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Service Encounter

By Agenda
The Service Triad
Culture in Service Organizational Control

Dr. Nripendra Singh

Jaypee Business School, Noida

Service Profit Chain

Case Study: Amys Ice Cream

The Service Triangle

Service Organization
Control versus autonomy Efficiency versus satisfaction

Contact Personnel

Perceived control


Note: Perceived control determines if a relationship or encounter is established between contact personnel and customer.

The Service Encounter

is the moment of truth occurs any time the customer interacts with the firm can potentially be critical in determining customer satisfaction and loyalty types of encounters:
remote encounters, phone encounters, face-to-face encounters

is an opportunity to:
build trust reinforce quality build brand identity increase loyalty

Service Encounter Cascade for a Hotel Visit

Check-In Bellboy Takes to Room Restaurant Meal Request Wake-Up Call Checkout

A Service Encounter Cascade for an Industrial Purchase

Sales Call

Delivery and Installation

Servicing Ordering Supplies


Critical Service Encounters Research

GOAL - understanding actual events and behaviors that cause customer dis/satisfaction in service encounters METHOD - Critical Incident Technique DATA - stories from customers and employees OUTPUT - identification of themes underlying satisfaction and dissatisfaction with service encounters

Service Encounter Success Factors

Customer Service Provider Human Machine
Employee selection Interpersonal skills Support technology Engender trust Easy to access Fast response Verification Remote monitoring User friendly Verification Security Easy to access Compatibility Tracking Verification Security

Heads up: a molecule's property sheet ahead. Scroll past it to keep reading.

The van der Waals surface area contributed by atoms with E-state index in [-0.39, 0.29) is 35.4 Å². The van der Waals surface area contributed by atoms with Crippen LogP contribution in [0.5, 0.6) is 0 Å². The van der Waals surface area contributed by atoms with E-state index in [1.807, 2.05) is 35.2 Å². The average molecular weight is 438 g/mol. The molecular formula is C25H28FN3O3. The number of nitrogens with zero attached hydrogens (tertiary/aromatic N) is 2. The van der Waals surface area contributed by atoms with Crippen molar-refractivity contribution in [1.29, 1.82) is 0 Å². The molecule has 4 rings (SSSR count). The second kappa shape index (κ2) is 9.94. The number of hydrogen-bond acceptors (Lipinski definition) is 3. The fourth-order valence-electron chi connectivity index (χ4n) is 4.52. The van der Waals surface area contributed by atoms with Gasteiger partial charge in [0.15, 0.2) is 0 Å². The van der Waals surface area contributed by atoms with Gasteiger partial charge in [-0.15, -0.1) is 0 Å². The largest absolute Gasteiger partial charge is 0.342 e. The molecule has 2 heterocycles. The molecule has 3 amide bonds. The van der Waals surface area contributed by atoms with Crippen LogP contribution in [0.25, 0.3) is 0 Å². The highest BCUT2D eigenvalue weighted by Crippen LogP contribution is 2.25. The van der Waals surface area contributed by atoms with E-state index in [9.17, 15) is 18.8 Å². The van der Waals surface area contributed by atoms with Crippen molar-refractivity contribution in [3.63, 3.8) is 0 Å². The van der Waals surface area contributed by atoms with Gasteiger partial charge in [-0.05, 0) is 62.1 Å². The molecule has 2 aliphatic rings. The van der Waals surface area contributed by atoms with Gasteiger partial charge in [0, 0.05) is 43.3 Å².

Sample Questions for Critical Incidents Technique Study

Think of a time when, as a customer, you had a particularly satisfying (dissatisfying) interaction with a service employee. When did the incident happen? What specific circumstances led up to this situation? Exactly what was said and done? What resulted that made you feel the interaction was satisfying (dissatisfying)?

The Customer
Expectations and Attitudes Economizing customer Ethical customer Personalizing customer Convenience customer Customer as Coproducer


The Service Organization

Empowerment Invest in people Use IT to enable personnel Recruitment and training critical Pay for performance

Organizational Control
Control System Objective Employee Challenge Management Challenge Key Issues



Uncertainty about purpose

Pressure or temptation

Communicate core values and mission

Specify and enforce rules

Identify core values

Risks to be avoided



Lack of focus

Build and support clear targets

Open organizational dialogue to encourage learning

Critical performance variables

Strategic Uncertainties



Lack of opportunity or fear of risk taking


Contact Personnel
Selection 1. Abstract Questioning 2. Situational Vignette 3. Role Playing Training Unrealistic customer expectations Unexpected service failure


Difficult Interactions with Customers